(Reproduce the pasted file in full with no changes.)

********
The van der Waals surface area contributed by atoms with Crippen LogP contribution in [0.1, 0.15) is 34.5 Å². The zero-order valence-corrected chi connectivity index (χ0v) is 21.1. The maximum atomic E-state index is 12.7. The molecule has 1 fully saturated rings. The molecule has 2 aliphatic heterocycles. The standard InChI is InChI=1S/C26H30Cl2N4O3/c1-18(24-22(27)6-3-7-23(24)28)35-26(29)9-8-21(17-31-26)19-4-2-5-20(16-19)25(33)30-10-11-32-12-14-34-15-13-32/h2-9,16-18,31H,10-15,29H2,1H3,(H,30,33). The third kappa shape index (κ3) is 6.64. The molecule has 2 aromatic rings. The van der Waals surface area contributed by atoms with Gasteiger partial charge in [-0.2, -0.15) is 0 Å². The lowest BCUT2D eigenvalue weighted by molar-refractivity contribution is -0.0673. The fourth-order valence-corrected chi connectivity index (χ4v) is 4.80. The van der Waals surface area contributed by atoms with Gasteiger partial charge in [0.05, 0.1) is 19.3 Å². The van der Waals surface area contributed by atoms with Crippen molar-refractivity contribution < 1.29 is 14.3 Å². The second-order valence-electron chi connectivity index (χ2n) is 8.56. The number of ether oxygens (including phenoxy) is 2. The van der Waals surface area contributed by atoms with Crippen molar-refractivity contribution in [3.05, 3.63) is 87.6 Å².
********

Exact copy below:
The van der Waals surface area contributed by atoms with Crippen LogP contribution in [0.1, 0.15) is 34.5 Å². The zero-order valence-corrected chi connectivity index (χ0v) is 21.1. The maximum atomic E-state index is 12.7. The molecule has 1 fully saturated rings. The molecule has 2 aliphatic heterocycles. The standard InChI is InChI=1S/C26H30Cl2N4O3/c1-18(24-22(27)6-3-7-23(24)28)35-26(29)9-8-21(17-31-26)19-4-2-5-20(16-19)25(33)30-10-11-32-12-14-34-15-13-32/h2-9,16-18,31H,10-15,29H2,1H3,(H,30,33). The third kappa shape index (κ3) is 6.64. The molecule has 2 aromatic rings. The van der Waals surface area contributed by atoms with Gasteiger partial charge in [-0.2, -0.15) is 0 Å². The lowest BCUT2D eigenvalue weighted by molar-refractivity contribution is -0.0673. The fourth-order valence-corrected chi connectivity index (χ4v) is 4.80. The van der Waals surface area contributed by atoms with Gasteiger partial charge in [0.05, 0.1) is 19.3 Å². The van der Waals surface area contributed by atoms with Crippen molar-refractivity contribution < 1.29 is 14.3 Å². The second-order valence-electron chi connectivity index (χ2n) is 8.56. The number of ether oxygens (including phenoxy) is 2. The van der Waals surface area contributed by atoms with Crippen molar-refractivity contribution in [3.05, 3.63) is 87.6 Å².